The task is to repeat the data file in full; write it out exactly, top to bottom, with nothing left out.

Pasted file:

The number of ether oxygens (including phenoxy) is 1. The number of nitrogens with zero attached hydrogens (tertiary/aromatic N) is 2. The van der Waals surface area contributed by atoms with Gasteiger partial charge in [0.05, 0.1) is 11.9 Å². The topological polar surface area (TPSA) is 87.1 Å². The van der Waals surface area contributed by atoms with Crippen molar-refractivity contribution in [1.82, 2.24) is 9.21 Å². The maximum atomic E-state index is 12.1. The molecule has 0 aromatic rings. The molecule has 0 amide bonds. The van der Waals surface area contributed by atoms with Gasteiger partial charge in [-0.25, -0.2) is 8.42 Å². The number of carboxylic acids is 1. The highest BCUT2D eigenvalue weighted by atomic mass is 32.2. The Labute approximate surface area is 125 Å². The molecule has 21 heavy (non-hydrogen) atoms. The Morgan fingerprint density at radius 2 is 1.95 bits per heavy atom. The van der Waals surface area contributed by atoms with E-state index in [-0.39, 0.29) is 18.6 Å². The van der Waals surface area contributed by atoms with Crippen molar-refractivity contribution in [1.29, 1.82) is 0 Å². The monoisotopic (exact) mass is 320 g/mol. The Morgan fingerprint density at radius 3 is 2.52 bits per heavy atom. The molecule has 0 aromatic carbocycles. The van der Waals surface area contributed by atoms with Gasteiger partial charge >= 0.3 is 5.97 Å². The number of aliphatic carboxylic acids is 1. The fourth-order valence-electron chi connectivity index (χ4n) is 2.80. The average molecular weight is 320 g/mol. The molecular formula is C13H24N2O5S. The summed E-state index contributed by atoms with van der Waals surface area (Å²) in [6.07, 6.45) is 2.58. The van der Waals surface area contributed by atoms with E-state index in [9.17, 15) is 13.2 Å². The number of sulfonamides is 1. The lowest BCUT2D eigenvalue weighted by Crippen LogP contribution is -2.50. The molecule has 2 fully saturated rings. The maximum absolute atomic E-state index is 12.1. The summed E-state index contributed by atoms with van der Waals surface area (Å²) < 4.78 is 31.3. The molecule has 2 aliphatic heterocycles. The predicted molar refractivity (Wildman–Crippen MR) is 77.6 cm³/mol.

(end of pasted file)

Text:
The number of ether oxygens (including phenoxy) is 1. The number of nitrogens with zero attached hydrogens (tertiary/aromatic N) is 2. The van der Waals surface area contributed by atoms with Gasteiger partial charge in [0.05, 0.1) is 11.9 Å². The topological polar surface area (TPSA) is 87.1 Å². The van der Waals surface area contributed by atoms with Crippen molar-refractivity contribution in [1.82, 2.24) is 9.21 Å². The maximum atomic E-state index is 12.1. The molecule has 0 aromatic rings. The molecule has 0 amide bonds. The van der Waals surface area contributed by atoms with Gasteiger partial charge in [-0.25, -0.2) is 8.42 Å². The number of carboxylic acids is 1. The highest BCUT2D eigenvalue weighted by atomic mass is 32.2. The Labute approximate surface area is 125 Å². The molecule has 21 heavy (non-hydrogen) atoms. The Morgan fingerprint density at radius 2 is 1.95 bits per heavy atom. The van der Waals surface area contributed by atoms with E-state index in [-0.39, 0.29) is 18.6 Å². The van der Waals surface area contributed by atoms with Crippen molar-refractivity contribution in [1.29, 1.82) is 0 Å². The monoisotopic (exact) mass is 320 g/mol. The Morgan fingerprint density at radius 3 is 2.52 bits per heavy atom. The molecule has 0 aromatic carbocycles. The van der Waals surface area contributed by atoms with Gasteiger partial charge >= 0.3 is 5.97 Å². The number of aliphatic carboxylic acids is 1. The fourth-order valence-electron chi connectivity index (χ4n) is 2.80. The average molecular weight is 320 g/mol. The molecular formula is C13H24N2O5S. The summed E-state index contributed by atoms with van der Waals surface area (Å²) in [6.07, 6.45) is 2.58. The van der Waals surface area contributed by atoms with E-state index in [9.17, 15) is 13.2 Å². The number of sulfonamides is 1. The lowest BCUT2D eigenvalue weighted by Crippen LogP contribution is -2.50. The molecule has 2 fully saturated rings. The maximum absolute atomic E-state index is 12.1. The summed E-state index contributed by atoms with van der Waals surface area (Å²) < 4.78 is 31.3. The molecule has 2 aliphatic heterocycles. The predicted molar refractivity (Wildman–Crippen MR) is 77.6 cm³/mol.